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Old 01-01-2009, 03:13 PM   #6
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OK, this is a silly question.....

but does the Octane rating (87, 89, 93) affect the efficiency of a lean burn engine ???
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Old 01-02-2009, 08:30 AM   #7
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Originally Posted by suspendedhatch View Post
The HX doesn't respond well to hypermiling (namely pulse and glide) because it conflicts with lean burn and 12 valve mode. The advantage to buying a lean-burn engine is that you don't have to hypermile.
I don't see how it would respond any worse than an 8-valve non-vtec like mine. It should be at least as capable. Then, it has the EXTRA lean-burn mode to play with in certain conditions.

Bruce: what rpm does it run at 60 mph? I'm at 2750 rpm.
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Old 01-02-2009, 02:25 PM   #8
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...
Bruce: what rpm does it run at 60 mph? I'm at 2750 rpm.
At 60 mph:
2350 using ScanGauge data
2400 using instrument gauges

I got the ScanGauge about 6 weeks ago. It's nearly impossible to get much time in lean burn in New England winter weather. I can see when it's in Lean Burn from the LBN setup in the ScanGauge (X-Gauge setting as by MrChoi above in this thread).
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Currently getting +/- 50 mpg in fall weather. EPA is 31/39 so not too shabby. WAI, fuel cutoff switch, full belly pan, smooth wheel covers.

Now driving '97 Civic HX; tires ~ 50 psi. '89 Volvo 240 = semi-retired.
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Old 01-02-2009, 02:38 PM   #9
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I was thinking the HX has somewhat taller gears for slightly better highway mileage.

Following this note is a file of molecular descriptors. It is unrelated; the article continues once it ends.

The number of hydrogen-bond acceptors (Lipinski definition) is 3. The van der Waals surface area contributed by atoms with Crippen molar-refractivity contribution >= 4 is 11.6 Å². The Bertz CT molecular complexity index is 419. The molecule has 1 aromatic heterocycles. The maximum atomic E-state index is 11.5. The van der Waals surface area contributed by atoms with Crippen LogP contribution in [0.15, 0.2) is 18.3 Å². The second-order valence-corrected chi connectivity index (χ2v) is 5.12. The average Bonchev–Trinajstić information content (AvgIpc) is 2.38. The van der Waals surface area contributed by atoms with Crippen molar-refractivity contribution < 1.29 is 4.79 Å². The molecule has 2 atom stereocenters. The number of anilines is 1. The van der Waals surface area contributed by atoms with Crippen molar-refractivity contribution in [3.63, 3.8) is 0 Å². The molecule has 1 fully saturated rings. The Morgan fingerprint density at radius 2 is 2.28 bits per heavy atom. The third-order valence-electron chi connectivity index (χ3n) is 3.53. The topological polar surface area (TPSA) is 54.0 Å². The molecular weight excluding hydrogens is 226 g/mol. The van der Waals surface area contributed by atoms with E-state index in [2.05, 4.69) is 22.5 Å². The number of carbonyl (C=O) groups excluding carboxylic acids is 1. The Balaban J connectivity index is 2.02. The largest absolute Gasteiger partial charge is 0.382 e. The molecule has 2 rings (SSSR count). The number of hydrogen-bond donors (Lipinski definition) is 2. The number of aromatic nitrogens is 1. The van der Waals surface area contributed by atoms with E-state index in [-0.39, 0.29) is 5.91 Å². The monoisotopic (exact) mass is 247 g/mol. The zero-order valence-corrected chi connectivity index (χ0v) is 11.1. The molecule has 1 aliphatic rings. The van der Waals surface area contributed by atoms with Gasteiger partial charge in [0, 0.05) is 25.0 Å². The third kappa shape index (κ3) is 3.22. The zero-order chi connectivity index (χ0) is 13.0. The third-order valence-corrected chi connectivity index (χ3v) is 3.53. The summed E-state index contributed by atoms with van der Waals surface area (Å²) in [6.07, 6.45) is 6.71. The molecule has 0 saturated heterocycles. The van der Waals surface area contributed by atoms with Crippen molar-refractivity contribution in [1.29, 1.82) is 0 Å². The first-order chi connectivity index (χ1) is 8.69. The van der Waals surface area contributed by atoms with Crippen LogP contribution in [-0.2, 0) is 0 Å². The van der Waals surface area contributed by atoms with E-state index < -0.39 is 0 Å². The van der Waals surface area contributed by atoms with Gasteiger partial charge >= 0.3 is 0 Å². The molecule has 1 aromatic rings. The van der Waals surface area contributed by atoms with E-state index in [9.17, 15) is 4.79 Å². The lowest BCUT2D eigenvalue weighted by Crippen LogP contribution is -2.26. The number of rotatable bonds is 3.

Consider a grill block this winter. I find the warmup times are so long, most of my drive is in the bad cold engine mode. A full 100% grill block helps that somewhat. I doubt you get lean-burn until it's warmed up.
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Old 01-03-2009, 04:53 AM   #10
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Yes, the HX has taller gears. I was fortunate to get a copy of the owners' manual with my car and it shows the HX does have higher gears.

Yes, I have a grill block, about 95% or so.
The engine warms up within a few minutes, unless I do a lot of EOC in which case the engine isn't running much so it takes longer. With the gill block, intake air temp (IAT) seems to run about 10-15 degrees above outside ambient air temp, at highway speeds. Idling, it rises higher than that.

When time and weather allow, I plan to run a wire lead from the rad fan to the dash, to let me know when that fan kicks in. This, along with Coolant Temp readout on the ScanGauge, will show me the max allowable temp, at least in terms of how the computer is programmed. So far I only know that with grill block, temps stabilize between 179-190 deg. F. Usually about 179-182

I've paid close attention to various other parameters in an attempt to find out when and why it goes in and out of Lean Burn. I feel pretty confident that I've sorted out a few points, but something is still unknown to me as I haven't found a way to get and keep Lean Burn in cold wet weather.

Engine has to be warmed up.
Roads/weather have to be dry.
TPS (throttle position sensor) has to be below 20 to enter LB.
(minimum is 9, I think maximum is 89)
Must stay below 32 TPS to maintain LB state, once achieved.
Sometimes won't go into LB after an idling coast, but sometimes it will.

I have theories re. wet weather preventing LB state.
One is that the cooling effect of wet/damp air flow over the exhaust system keeps the cat from running at maximum efficiency. There's a post-cat oxy sensor which could detect this. So possibly a belly pan closing off that area could help.

Another theory - damp weather permitting more ignition advance due to the high moisture content damping the combustion speed and reducing knock. Just possibly the computer is programmed to not allow LB when there's lots of advance. This is fairly roundabout logic and I don't put much stock in it but it's conceivable.
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Currently getting +/- 50 mpg in fall weather. EPA is 31/39 so not too shabby. WAI, fuel cutoff switch, full belly pan, smooth wheel covers.

Now driving '97 Civic HX; tires ~ 50 psi. '89 Volvo 240 = semi-retired.